Study finds patients support Alaska dental therapists

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Dental health aide therapists (DHATs) may improve access to care for oral health where access to dentists is limited, according to a new study by researchers at RTI International and the School of Dentistry at the University of North Carolina at Chapel Hill (American Journal of Public Health, October 1, 2011, Vol. 101:10, pp. 1836-1840).

Dental therapists, under the general supervision of dentists at regional offices, may perform cleanings, dental restorations, and uncomplicated extractions.

"There is an acute shortage of dentists willing to practice in small, remote villages in Alaska." said Scott Wetterhall, MD, MPH, the senior program director of Health Security and Systems Research at RTI and the study's principal investigator. "Relying on a traditional itinerant care approach leaves people with limited access to emergency and preventive treatment, allows disease and associated pain to worsen, and fosters expectations that dental care should be sought only when a person is in pain."

In October 2010, RTI published the first major independent evaluation of Alaskan DHATs. The therapists were observed performing sealant placement, composite and amalgam preparations, stainless steel crown placement, and oral health instruction. After surveying 400 residents in five communities where the DHATs were working, RTI concluded that the therapists are offering safe and competent care to residents of remote and underserved native communities.

“The DHAT model ... was never intended to replace the services of licensed dentists.”
— Barri Burrus, PhD, RTI International

For this latest study, RTI surveyed 62 adults and more than 200 parents of children age 6 to 17 who had been treated during the previous year by a DHAT. The researchers asked them questions about their experiences and studied their clinical records.

The patients surveyed reported that they were very satisfied with the care they received from DHATs, and their satisfaction with this care did not differ from satisfaction with the care provided by other dental practitioners.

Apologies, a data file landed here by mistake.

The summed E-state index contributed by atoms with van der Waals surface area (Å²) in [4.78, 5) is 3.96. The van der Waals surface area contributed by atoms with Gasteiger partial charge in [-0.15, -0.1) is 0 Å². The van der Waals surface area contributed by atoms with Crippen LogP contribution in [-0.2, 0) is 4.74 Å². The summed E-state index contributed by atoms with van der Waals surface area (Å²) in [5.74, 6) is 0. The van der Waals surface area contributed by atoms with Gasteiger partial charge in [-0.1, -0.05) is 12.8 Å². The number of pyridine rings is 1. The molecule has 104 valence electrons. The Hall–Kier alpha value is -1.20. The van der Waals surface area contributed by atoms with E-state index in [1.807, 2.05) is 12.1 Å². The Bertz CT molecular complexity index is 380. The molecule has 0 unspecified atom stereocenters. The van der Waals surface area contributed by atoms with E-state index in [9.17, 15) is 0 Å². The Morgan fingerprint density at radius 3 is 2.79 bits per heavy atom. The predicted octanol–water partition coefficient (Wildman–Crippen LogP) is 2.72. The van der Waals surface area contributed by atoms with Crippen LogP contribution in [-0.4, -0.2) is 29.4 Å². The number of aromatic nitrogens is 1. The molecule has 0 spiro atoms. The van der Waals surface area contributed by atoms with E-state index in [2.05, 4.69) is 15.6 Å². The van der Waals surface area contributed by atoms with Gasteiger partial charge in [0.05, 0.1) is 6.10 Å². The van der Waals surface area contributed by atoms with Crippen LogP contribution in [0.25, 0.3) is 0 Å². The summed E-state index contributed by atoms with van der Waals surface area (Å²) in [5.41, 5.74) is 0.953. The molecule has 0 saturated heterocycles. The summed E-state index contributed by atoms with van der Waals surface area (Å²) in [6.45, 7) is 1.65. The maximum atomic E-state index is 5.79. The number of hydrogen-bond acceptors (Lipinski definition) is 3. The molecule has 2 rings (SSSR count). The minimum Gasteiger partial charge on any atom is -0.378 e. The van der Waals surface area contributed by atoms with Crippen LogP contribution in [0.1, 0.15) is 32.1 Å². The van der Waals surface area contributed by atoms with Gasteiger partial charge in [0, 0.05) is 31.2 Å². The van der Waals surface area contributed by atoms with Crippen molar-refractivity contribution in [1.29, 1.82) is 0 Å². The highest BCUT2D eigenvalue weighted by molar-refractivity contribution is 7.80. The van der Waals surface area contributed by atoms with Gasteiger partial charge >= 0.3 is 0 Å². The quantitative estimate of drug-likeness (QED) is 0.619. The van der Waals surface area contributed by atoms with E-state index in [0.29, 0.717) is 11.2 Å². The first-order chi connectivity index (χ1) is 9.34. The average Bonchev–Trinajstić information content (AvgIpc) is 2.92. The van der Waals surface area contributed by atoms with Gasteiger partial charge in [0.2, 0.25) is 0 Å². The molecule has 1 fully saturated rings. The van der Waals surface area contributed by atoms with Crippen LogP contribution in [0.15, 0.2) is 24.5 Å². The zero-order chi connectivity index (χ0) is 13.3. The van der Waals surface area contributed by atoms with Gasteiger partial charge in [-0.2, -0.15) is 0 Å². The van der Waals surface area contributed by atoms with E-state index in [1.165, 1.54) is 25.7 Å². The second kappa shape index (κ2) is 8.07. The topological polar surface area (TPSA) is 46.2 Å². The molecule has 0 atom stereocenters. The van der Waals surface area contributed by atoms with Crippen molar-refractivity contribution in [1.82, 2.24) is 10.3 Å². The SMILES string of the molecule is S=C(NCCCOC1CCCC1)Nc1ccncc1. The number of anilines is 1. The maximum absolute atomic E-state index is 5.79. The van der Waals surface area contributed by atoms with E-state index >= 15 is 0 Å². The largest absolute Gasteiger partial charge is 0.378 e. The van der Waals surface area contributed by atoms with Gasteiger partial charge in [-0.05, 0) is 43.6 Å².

Village residents said that having a village-based DHAT improved access for dental emergencies, RTI noted. The DHATs also educated village residents, particularly children, about the importance of preventive dental care.

"Our research showed that using a DHAT could be an important component of a broader program to address the crisis-of-care challenge posed by a growing shortage of dentists, particularly for sparsely populated areas," said study co-author Barri Burrus, PhD, a senior community health psychologist at RTI.

According to the research, the DHAT model minimizes impediments such as travel requirements and weather, and makes access to emergency and regularly scheduled restorative and preventive care a viable option.

"The DHAT model does not and was never intended to replace the services of licensed dentists," Burrus said. "The model's design specifies that dental health aide therapists operate under supervision of a licensed dentist, and even then allows only a relatively limited scope of practice. The licensed dentist must continue to play a key role in performing more complex and specialized procedures."

The DHAT model is just one piece of the solution for improving dental care in rural and underserved groups, the researchers noted.

"Other strategies, such as decreasing sugar consumption and fluoridating water safely, must also be encouraged," Burrus said.

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